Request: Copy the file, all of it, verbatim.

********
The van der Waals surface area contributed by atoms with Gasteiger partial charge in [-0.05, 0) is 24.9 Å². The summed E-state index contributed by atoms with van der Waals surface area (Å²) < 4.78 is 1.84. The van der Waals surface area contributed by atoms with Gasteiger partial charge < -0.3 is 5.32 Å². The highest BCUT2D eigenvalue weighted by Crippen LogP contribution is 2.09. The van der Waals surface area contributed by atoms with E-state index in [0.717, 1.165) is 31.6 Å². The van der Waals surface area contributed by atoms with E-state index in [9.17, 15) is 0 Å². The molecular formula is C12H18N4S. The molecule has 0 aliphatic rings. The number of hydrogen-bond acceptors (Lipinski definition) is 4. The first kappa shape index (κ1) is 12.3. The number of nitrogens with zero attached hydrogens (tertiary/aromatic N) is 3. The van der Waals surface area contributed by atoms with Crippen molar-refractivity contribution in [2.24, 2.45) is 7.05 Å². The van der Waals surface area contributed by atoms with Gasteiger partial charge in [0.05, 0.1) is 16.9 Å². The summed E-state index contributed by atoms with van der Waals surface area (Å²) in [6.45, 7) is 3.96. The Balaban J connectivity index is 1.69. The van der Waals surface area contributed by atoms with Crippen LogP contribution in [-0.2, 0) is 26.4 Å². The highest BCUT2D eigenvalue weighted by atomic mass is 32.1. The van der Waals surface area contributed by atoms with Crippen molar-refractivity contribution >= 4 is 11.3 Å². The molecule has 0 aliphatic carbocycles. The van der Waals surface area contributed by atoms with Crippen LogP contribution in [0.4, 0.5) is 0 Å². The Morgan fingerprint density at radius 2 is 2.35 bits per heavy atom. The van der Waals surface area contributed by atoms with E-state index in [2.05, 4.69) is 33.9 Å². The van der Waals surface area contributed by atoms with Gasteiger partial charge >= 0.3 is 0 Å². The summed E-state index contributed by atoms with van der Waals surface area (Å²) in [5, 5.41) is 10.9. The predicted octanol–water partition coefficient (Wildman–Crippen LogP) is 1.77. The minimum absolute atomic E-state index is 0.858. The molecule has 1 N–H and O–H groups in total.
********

The van der Waals surface area contributed by atoms with Gasteiger partial charge in [-0.05, 0) is 24.9 Å². The summed E-state index contributed by atoms with van der Waals surface area (Å²) < 4.78 is 1.84. The van der Waals surface area contributed by atoms with Gasteiger partial charge < -0.3 is 5.32 Å². The highest BCUT2D eigenvalue weighted by Crippen LogP contribution is 2.09. The van der Waals surface area contributed by atoms with E-state index in [0.717, 1.165) is 31.6 Å². The van der Waals surface area contributed by atoms with E-state index in [9.17, 15) is 0 Å². The molecular formula is C12H18N4S. The molecule has 0 aliphatic rings. The number of hydrogen-bond acceptors (Lipinski definition) is 4. The first kappa shape index (κ1) is 12.3. The number of nitrogens with zero attached hydrogens (tertiary/aromatic N) is 3. The van der Waals surface area contributed by atoms with Crippen molar-refractivity contribution in [2.24, 2.45) is 7.05 Å². The van der Waals surface area contributed by atoms with Gasteiger partial charge in [0.05, 0.1) is 16.9 Å². The summed E-state index contributed by atoms with van der Waals surface area (Å²) in [6.45, 7) is 3.96. The Balaban J connectivity index is 1.69. The van der Waals surface area contributed by atoms with Crippen LogP contribution in [-0.2, 0) is 26.4 Å². The highest BCUT2D eigenvalue weighted by atomic mass is 32.1. The van der Waals surface area contributed by atoms with Crippen molar-refractivity contribution >= 4 is 11.3 Å². The molecule has 0 aliphatic carbocycles. The van der Waals surface area contributed by atoms with Crippen LogP contribution in [0.4, 0.5) is 0 Å². The Morgan fingerprint density at radius 2 is 2.35 bits per heavy atom. The van der Waals surface area contributed by atoms with E-state index in [2.05, 4.69) is 33.9 Å². The van der Waals surface area contributed by atoms with Gasteiger partial charge >= 0.3 is 0 Å². The summed E-state index contributed by atoms with van der Waals surface area (Å²) in [5, 5.41) is 10.9. The predicted octanol–water partition coefficient (Wildman–Crippen LogP) is 1.77. The minimum absolute atomic E-state index is 0.858. The molecule has 1 N–H and O–H groups in total.